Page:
Iconic Instruments is a New York City-based developer of sample libraries/virtual instruments for Kontakt. Our mission is to preserve the sounds of some of the most historically significant (and deteriorating) instruments of the 20th Century in the most detailed and dynamic ways possible. Our products are carefully developed using a combination of sampling and modeling to replicate both the character and playability of the original instruments. We employ both modern and era-specific recording gear, combined with a range of different engineering techniques to create the most flexible virtual instruments on the market.
The first truly faithful software homage to the most iconic drum synthesizer of the 1980's. Users will immediately recognize the sound of this unit as it defined Pop music of that decade. The Iconic V accurately captures the sonics of the analog unit, but also features expanded functionality, circuit-bending capabilities and a full mixing environment that includes channel and mix bus FX chains and full-featured delay and reverb with custom-made, era-specific impulse responses.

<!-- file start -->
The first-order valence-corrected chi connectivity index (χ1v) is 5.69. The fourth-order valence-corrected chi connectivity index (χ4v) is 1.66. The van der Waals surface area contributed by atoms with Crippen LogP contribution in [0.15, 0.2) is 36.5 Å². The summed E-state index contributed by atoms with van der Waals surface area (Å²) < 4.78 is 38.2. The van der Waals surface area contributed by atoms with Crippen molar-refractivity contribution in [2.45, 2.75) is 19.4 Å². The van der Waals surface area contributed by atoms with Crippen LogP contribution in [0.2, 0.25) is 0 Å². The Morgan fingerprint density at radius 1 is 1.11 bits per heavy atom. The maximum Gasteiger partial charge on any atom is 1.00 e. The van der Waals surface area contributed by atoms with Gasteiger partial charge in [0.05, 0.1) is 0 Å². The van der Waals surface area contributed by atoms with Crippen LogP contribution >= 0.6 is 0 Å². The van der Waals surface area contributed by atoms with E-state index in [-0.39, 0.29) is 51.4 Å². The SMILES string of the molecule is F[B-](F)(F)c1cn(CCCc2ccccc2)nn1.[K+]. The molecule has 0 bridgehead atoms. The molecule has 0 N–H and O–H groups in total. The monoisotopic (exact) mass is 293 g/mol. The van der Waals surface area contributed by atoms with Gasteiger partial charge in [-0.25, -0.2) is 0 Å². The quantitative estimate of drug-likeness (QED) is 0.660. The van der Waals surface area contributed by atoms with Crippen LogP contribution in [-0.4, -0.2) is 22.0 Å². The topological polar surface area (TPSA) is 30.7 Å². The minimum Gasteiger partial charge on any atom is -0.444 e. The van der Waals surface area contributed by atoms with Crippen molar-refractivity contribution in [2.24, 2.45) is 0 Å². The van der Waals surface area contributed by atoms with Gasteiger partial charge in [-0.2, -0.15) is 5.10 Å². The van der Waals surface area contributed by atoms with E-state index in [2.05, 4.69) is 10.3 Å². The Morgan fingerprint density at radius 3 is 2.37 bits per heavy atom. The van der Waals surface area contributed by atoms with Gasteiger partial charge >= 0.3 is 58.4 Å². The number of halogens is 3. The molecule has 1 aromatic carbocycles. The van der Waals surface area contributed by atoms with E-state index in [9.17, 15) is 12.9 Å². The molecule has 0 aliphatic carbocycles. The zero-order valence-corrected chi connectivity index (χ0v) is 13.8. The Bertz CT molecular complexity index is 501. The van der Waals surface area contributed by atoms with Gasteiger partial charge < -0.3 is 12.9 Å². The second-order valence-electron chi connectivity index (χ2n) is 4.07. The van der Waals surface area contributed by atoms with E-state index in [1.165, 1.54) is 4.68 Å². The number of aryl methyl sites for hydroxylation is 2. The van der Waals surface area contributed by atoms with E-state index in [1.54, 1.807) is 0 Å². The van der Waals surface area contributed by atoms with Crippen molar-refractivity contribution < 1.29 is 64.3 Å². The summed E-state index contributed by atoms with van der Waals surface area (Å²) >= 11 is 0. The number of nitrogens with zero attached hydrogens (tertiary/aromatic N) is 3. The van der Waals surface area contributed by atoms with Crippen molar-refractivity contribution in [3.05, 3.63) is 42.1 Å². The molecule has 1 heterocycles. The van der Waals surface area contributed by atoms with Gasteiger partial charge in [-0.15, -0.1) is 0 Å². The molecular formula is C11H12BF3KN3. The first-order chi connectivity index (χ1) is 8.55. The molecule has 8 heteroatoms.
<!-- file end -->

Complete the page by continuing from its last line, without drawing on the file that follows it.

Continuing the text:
In 1978, Toyo Gakki Corp. produced 'Japan's answer' to the Syndrum with the Ult-Sound DS-4. The DS-4 is similar to the Syndrum in its 4-channel layout and functionality, but is also soughtafter for its unique sonic footprint. Iconic Instruments presents the DS-4 in virtual form with added effects and expanded functionality. The Iconic DS-4 is paired with a separate all-original keyboard synthesizer version that features classic synth functionality with built-in send FX.
The Iconic Syndrum is based on the 1976 Syndrum, the world's first commercially available drum synthesizer, but with added effects and expanded functionality. It's a rare and coveted 4-channel analog drum synth with rich analog tone and unique tone-shaping capabilities that laid the groundwork for all drum synths to follow. Also included is a separate all-original keyboard synthesizer with classic synth functionality and built-in send FX.
The Iconic Clap Trap is based off of the very first analog clap synthesizer, the ultra-rare 1979 Clap Trap. The Clap Trap was inspired by 70's Disco recordings, which ubiquitously featured handclaps on the 2 and 4 of every bar (especially in the chorus). The unit became well-known in its own right in the early 80's, appearing in many Pop and New Wave recordings.